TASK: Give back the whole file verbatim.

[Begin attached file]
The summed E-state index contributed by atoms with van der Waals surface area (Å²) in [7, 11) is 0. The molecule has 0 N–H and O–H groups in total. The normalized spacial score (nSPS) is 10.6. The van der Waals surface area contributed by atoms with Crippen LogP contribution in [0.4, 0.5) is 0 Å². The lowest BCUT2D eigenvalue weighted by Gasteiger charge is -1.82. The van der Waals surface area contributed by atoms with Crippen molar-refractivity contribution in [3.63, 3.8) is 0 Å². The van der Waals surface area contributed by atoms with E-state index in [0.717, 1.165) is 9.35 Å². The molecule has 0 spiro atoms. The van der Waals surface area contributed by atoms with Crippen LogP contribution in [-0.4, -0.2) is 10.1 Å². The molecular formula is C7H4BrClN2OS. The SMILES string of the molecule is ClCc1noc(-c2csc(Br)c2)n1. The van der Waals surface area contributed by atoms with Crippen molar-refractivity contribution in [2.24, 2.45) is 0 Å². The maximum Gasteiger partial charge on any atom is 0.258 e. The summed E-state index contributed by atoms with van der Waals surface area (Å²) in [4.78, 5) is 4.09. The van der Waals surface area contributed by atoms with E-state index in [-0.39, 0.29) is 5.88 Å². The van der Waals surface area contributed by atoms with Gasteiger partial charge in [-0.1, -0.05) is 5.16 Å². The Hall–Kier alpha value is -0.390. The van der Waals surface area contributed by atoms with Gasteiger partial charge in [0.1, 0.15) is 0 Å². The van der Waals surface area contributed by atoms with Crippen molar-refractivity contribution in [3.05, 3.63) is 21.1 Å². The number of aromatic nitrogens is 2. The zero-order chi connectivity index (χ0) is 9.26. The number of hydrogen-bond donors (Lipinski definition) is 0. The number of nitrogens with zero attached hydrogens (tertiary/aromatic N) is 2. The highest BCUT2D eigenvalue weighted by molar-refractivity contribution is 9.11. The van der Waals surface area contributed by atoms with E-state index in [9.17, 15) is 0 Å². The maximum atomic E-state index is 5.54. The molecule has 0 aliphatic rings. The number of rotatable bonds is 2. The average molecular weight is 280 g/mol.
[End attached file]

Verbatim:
The summed E-state index contributed by atoms with van der Waals surface area (Å²) in [7, 11) is 0. The molecule has 0 N–H and O–H groups in total. The normalized spacial score (nSPS) is 10.6. The van der Waals surface area contributed by atoms with Crippen LogP contribution in [0.4, 0.5) is 0 Å². The lowest BCUT2D eigenvalue weighted by Gasteiger charge is -1.82. The van der Waals surface area contributed by atoms with Crippen molar-refractivity contribution in [3.63, 3.8) is 0 Å². The van der Waals surface area contributed by atoms with E-state index in [0.717, 1.165) is 9.35 Å². The molecule has 0 spiro atoms. The van der Waals surface area contributed by atoms with Crippen LogP contribution in [-0.4, -0.2) is 10.1 Å². The molecular formula is C7H4BrClN2OS. The SMILES string of the molecule is ClCc1noc(-c2csc(Br)c2)n1. The van der Waals surface area contributed by atoms with Crippen molar-refractivity contribution in [2.24, 2.45) is 0 Å². The maximum Gasteiger partial charge on any atom is 0.258 e. The summed E-state index contributed by atoms with van der Waals surface area (Å²) in [4.78, 5) is 4.09. The van der Waals surface area contributed by atoms with E-state index in [-0.39, 0.29) is 5.88 Å². The van der Waals surface area contributed by atoms with Gasteiger partial charge in [-0.1, -0.05) is 5.16 Å². The Hall–Kier alpha value is -0.390. The van der Waals surface area contributed by atoms with Gasteiger partial charge in [0.1, 0.15) is 0 Å². The van der Waals surface area contributed by atoms with Crippen molar-refractivity contribution in [3.05, 3.63) is 21.1 Å². The number of aromatic nitrogens is 2. The zero-order chi connectivity index (χ0) is 9.26. The number of hydrogen-bond donors (Lipinski definition) is 0. The number of nitrogens with zero attached hydrogens (tertiary/aromatic N) is 2. The highest BCUT2D eigenvalue weighted by molar-refractivity contribution is 9.11. The van der Waals surface area contributed by atoms with E-state index in [9.17, 15) is 0 Å². The maximum atomic E-state index is 5.54. The molecule has 0 aliphatic rings. The number of rotatable bonds is 2. The average molecular weight is 280 g/mol.